For brands and event organizers, there is hardly a more valuable marketing instrument than actual fans spreading the word about products and events. The question has never been about its obvious benefits (free publicity and increased trust), but about its viability as a scalable tool—and whether it could ever become its own stand-alone marketing channel. Tools like Hypd (formerly Ticketrunner) and Verve are working to do just that via incentivized ambassador programs that reward the most loyal and most active fans.
“When we sold Neonsplash in 2015, we knew that our next project had to pursue a business focussed on the “ambassador” concept,” says Ticketrunner founder Florian Eckelmann to OMR (Eckelmann is now in the process of renaming the company to Hypd). Along with three other German entrepreneurs, Siamak Ghofrani, Matthew Mockridge and David Zimek, Ecklemann founded “Neonsplash” in 2011, which was as an event series where at “electro parties partygoers spray each other with neon colors,” he says.
“By 2013 we had 150 shows in 16 countries. Our goal at the time was to become the Google of paint parties and needed to internationalize as quickly as possible. However, we didn’t know much about the international markets at the time, but we still wanted to jumpstart ticket sales asap. So we approached our first ticket vendors and turned them into ambassadors and sellers at their colleges,” Eckelmann recalls. This ambassador idea crystallized into what is now Hypd in 2016, which Eckelmann now runs with Farooq Haider and Siamak Ghofrani.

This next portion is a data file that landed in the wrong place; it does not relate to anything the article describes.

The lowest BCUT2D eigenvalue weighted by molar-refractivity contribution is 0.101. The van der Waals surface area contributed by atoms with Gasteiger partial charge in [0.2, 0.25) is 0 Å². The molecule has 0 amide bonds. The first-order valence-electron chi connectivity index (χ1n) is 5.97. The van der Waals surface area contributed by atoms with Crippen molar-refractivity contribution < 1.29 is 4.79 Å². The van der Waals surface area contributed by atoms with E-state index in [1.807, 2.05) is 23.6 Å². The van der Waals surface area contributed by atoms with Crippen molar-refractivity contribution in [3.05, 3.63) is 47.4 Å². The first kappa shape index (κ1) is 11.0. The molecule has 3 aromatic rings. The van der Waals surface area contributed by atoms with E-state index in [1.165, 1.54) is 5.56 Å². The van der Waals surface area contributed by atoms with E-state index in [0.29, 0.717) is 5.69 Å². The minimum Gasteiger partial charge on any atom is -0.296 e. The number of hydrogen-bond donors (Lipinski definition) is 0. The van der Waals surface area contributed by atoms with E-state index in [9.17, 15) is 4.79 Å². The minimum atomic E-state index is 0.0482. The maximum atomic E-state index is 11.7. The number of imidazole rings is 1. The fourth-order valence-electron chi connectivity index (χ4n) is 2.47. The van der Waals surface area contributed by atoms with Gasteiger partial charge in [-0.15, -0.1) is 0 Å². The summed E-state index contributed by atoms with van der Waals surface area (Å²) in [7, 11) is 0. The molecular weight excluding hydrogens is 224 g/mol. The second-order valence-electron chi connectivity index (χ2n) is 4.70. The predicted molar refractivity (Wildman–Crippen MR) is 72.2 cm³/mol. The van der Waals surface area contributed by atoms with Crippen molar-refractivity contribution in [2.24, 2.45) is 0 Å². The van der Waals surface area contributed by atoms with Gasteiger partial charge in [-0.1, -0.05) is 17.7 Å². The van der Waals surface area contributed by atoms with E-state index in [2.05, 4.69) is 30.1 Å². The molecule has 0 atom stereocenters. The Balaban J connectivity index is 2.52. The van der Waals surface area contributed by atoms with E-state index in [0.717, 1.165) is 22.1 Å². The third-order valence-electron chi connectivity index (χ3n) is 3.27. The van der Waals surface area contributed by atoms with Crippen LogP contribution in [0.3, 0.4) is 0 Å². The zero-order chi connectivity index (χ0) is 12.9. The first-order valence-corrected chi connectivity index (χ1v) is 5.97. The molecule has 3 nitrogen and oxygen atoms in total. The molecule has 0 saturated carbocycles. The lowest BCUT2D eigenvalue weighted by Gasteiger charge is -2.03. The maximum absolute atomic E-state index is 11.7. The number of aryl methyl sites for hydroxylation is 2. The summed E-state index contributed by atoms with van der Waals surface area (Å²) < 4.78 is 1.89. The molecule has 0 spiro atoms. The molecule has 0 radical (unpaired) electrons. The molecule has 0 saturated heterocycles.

Schalke has a go
Hypd works like this: after creating an account, event organizers can integrate Hypd into existing ticketing systems, like Eventbrite. They can then use the tool’s dashboard to launch a variety of campaigns, send out invites to fans via email or social to take part in a given event as an ambassador and can define the incentives for successful ticket sellers. Hypd is focussed on transforming fans into ambassadors via highly attractive incentives. Eckelmann told OMR that from a marketing perspective, finding the right balance between performance and appreciation is essential when it comes to deciding on an incentive.
One very successful incentive was for the Q-Base Festival, where ambassadors who reached a certain threshold of sold tickets were given a limited-edition college letterman’s jacket. Eckelmann said that people were approached regularly about where they could get the jacket. German soccer giants Schalke 04 have also worked with Hypd, incentivizing ambassador efforts with a home jersey signed by the entire team. Ambassadors acquire such incentives in a manner similar to winning prizes at a local carnival: earning a certain amount of points for a given sale and then redeeming them in the shop for the whichever reward they choose. A host of additional event organizers include the Amsterdam Music Festival, the New Horizons Festival or one of Germany’s top clubs Bootshaus.